Snare: Tight Vs Loose bottom head

Jerome

Junior Member
Hi drummers,

I've always read everywhere that the bottom head of a snare drum should be tuned tight, almost cranked all the way up. You will probably tell me it depends on the drummer's taste but it seems to be THE unbreakable rule of drum tuning.

I've got a Ludwig LM402 and it happens to sound better to me, when the bottom head is not too tight. I tune the top head pretty low and I feel like it sounds fatter and more consistent when the reso head is not too tight. Still tighter than the top, but not too tight.

Your thoughts?
 

bermuda

Drummerworld Pro Drummer - Administrator
Staff member
Tuning methods and sounds are very subjective. I happen to tune the snare side pretty tight, and that works well for me. Each year at NAMM, I tune the 50+ snares in the Ludwig booth starting with a tight bottom head, and everyone seems to like the results. :)

Bermuda
 

AzHeat

Platinum Member
What a drum sounds to you is way different than to someone 20 feet away. Altimately, you're in control of your sound and there are guys out there that will detune a lug or few to get a fat sound.

With respect to the reso, tighter will provide far better stick response, but there's a point where the sound chocks. No drum will sound good or carry when tuned beyond its range in either direction.

I'd think you'd get a far better sound if you tuned it to where it performs best, then throw on a Big Fat Snare Drum head on it or make your own. Should get you the same type of sound, but will carry more and respond better. Head will last longer too.
 

opentune

Platinum Member
One drummers' "not too tight" could still be pretty tight. Its a subjective word maybe. If it sounds good, its likely tight enough.
 

TheElectricCompany

Senior Member
Tight or loose, I've never been able to get a good snare sound from any snare I've owned. Whether I sit down with a drum for an hour, an afternoon, or two minutes before a show, it's just not in me.
 

GruntersDad

Administrator - Mayor
Staff member
IMHO a "tight" reso head is more sensitive. How tight and how sensitive is up to you of course. A loose reso head can lead to excessive buzz in many situations. Try a variety of tensions and see what you like.
 

larryace

"Uncle Larry"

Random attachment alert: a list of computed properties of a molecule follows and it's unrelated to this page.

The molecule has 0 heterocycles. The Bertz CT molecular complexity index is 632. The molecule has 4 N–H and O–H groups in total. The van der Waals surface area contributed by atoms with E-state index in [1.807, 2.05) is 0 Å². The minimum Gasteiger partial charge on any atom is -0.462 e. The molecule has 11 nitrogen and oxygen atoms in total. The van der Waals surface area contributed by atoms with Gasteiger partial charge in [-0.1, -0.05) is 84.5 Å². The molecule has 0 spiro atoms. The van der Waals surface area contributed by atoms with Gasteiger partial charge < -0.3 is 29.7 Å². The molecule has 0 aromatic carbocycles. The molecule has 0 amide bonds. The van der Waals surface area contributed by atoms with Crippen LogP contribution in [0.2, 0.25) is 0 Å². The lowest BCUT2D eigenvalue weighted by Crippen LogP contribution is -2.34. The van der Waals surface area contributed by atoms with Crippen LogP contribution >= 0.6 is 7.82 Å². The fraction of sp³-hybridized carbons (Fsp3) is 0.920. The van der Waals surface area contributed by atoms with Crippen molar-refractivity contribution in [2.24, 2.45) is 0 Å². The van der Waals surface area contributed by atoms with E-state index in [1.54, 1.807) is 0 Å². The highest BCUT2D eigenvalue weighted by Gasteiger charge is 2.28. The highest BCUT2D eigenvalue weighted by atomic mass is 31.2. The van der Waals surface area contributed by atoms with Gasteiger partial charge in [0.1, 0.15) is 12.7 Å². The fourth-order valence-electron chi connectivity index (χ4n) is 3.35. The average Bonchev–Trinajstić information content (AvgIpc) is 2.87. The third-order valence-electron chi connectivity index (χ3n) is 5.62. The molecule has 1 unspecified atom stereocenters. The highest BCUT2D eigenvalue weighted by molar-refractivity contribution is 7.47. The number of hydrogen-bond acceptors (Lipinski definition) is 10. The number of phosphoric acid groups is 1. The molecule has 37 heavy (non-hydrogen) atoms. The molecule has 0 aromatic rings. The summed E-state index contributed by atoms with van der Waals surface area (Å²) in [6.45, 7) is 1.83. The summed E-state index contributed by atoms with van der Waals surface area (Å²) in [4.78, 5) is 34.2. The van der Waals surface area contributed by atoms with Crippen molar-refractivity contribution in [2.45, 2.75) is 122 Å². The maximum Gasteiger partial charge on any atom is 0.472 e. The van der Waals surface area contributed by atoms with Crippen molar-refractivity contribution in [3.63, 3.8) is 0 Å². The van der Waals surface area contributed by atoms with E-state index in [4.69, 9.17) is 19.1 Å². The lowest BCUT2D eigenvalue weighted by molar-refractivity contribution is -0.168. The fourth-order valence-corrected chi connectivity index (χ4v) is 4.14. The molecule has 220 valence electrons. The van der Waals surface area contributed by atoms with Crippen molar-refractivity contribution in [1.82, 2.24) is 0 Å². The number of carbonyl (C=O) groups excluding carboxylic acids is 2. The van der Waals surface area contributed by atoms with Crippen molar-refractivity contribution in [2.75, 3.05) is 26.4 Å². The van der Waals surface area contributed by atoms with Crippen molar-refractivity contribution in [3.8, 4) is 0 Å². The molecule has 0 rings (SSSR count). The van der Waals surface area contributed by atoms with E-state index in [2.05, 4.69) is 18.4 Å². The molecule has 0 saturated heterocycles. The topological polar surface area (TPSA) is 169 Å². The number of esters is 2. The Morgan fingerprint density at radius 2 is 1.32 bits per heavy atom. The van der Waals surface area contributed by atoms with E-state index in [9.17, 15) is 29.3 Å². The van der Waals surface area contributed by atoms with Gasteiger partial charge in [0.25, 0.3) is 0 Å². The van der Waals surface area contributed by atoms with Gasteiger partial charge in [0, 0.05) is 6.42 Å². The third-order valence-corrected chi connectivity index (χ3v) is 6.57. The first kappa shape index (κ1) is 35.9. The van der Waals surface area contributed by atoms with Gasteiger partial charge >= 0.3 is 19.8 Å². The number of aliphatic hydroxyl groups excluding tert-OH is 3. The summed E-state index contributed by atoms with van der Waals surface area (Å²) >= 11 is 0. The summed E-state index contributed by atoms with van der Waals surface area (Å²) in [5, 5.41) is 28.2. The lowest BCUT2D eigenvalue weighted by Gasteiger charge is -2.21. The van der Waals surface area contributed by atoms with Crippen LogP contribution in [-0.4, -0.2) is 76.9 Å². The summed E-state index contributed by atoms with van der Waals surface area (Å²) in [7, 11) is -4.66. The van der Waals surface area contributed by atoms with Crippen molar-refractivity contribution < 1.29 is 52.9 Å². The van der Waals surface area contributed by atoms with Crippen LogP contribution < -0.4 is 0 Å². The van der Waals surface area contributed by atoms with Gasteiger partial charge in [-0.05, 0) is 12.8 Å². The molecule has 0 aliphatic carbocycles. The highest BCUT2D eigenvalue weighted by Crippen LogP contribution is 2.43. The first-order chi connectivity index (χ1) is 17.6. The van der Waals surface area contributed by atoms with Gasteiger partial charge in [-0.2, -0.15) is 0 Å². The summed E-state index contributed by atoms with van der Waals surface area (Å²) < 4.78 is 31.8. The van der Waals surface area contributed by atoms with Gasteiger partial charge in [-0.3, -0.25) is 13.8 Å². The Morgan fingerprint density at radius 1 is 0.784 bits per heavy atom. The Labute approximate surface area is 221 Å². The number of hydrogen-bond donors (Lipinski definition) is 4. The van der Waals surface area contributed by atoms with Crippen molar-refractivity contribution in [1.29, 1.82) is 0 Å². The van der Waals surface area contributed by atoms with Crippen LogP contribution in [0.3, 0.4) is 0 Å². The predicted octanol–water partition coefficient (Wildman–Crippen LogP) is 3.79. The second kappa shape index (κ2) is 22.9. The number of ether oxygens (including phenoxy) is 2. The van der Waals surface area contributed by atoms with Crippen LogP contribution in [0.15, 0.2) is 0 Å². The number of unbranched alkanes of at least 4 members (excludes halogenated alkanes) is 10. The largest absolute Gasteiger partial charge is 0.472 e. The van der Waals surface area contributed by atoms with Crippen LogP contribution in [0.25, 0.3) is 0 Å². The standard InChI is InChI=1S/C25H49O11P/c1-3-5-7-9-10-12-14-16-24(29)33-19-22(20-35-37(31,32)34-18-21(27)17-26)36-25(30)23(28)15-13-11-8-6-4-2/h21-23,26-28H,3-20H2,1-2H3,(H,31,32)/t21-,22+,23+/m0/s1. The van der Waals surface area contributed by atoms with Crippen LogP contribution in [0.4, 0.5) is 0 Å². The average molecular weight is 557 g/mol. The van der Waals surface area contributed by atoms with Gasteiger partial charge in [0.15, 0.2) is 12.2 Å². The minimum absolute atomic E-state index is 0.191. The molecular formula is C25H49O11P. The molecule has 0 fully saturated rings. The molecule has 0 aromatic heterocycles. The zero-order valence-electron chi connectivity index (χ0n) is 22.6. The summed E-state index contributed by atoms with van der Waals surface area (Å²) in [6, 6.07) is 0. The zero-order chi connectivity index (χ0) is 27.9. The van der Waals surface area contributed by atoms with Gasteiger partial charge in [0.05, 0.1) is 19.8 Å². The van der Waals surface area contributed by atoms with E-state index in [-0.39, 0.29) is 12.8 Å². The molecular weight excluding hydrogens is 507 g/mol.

Tight or loose, I've never been able to get a good snare sound from any snare I've owned. Whether I sit down with a drum for an hour, an afternoon, or two minutes before a show, it's just not in me.
The first thing I think of....crank that reso at least twice where you have it now!
 

Bull

Gold Member
I've said it before. My reso is extremely tight. If you pricked it with a pin,the drum would explode. :)

A tight snare reso also helps control sympathetic buzz.
 

bermuda

Drummerworld Pro Drummer - Administrator
Staff member
One drummers' "not too tight" could still be pretty tight. Its a subjective word maybe.
It's very subjective.

When I say "pretty tight", that means tapping with the finger and getting a high note with a clear tone but a short decay. Too tight means tapping with the finger, and getting a staccato blip or pop, no discernable note or decay.

If the head can't vibrate enough to produce a note, the wires also can't respond well enough to make a useful sound.

Bermuda
 

Merlin5

Gold Member
Tight or loose, I've never been able to get a good snare sound from any snare I've owned. Whether I sit down with a drum for an hour, an afternoon, or two minutes before a show, it's just not in me.
I recommend investing in a tune-bot. Great device which will get you perfect results. There's also a dedicated app for it that I use with mine.

https://play.google.com/store/apps/details?id=com.overtone.tunebot&hl=en_GB
https://itunes.apple.com/gb/app/drum-tuning-calculator/id851864924?mt=8

It has recommended Hz frequency settings for snare, toms and bass drums for batter and reso heads, and you can choose which fundamental notes and octaves you prefer.
 

toddbishop

Platinum Member